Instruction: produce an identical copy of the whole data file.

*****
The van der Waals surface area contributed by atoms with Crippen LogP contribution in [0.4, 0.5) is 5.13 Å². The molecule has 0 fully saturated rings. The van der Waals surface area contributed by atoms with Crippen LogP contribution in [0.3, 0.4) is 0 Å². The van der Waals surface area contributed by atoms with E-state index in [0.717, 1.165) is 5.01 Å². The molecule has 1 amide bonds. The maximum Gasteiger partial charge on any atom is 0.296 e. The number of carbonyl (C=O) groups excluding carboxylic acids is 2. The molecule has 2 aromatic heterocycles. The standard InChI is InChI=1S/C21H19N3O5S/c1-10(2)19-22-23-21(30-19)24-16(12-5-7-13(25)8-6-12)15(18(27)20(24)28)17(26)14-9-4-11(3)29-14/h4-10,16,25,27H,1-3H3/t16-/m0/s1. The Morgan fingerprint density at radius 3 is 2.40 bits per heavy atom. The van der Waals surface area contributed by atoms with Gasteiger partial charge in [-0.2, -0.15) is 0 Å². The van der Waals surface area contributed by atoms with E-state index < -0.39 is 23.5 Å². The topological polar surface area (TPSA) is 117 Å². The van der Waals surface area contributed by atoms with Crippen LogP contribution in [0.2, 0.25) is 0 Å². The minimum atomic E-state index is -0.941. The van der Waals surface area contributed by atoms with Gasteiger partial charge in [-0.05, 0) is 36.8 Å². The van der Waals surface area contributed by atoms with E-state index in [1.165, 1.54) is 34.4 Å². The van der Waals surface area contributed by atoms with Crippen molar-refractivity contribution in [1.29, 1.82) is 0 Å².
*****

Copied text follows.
The van der Waals surface area contributed by atoms with Crippen LogP contribution in [0.4, 0.5) is 5.13 Å². The molecule has 0 fully saturated rings. The van der Waals surface area contributed by atoms with Crippen LogP contribution in [0.3, 0.4) is 0 Å². The van der Waals surface area contributed by atoms with E-state index in [0.717, 1.165) is 5.01 Å². The molecule has 1 amide bonds. The maximum Gasteiger partial charge on any atom is 0.296 e. The number of carbonyl (C=O) groups excluding carboxylic acids is 2. The molecule has 2 aromatic heterocycles. The standard InChI is InChI=1S/C21H19N3O5S/c1-10(2)19-22-23-21(30-19)24-16(12-5-7-13(25)8-6-12)15(18(27)20(24)28)17(26)14-9-4-11(3)29-14/h4-10,16,25,27H,1-3H3/t16-/m0/s1. The Morgan fingerprint density at radius 3 is 2.40 bits per heavy atom. The van der Waals surface area contributed by atoms with Gasteiger partial charge in [-0.2, -0.15) is 0 Å². The van der Waals surface area contributed by atoms with E-state index < -0.39 is 23.5 Å². The topological polar surface area (TPSA) is 117 Å². The van der Waals surface area contributed by atoms with Crippen LogP contribution in [0.2, 0.25) is 0 Å². The minimum atomic E-state index is -0.941. The van der Waals surface area contributed by atoms with Gasteiger partial charge in [-0.05, 0) is 36.8 Å². The van der Waals surface area contributed by atoms with E-state index in [1.165, 1.54) is 34.4 Å². The van der Waals surface area contributed by atoms with Crippen molar-refractivity contribution in [1.29, 1.82) is 0 Å².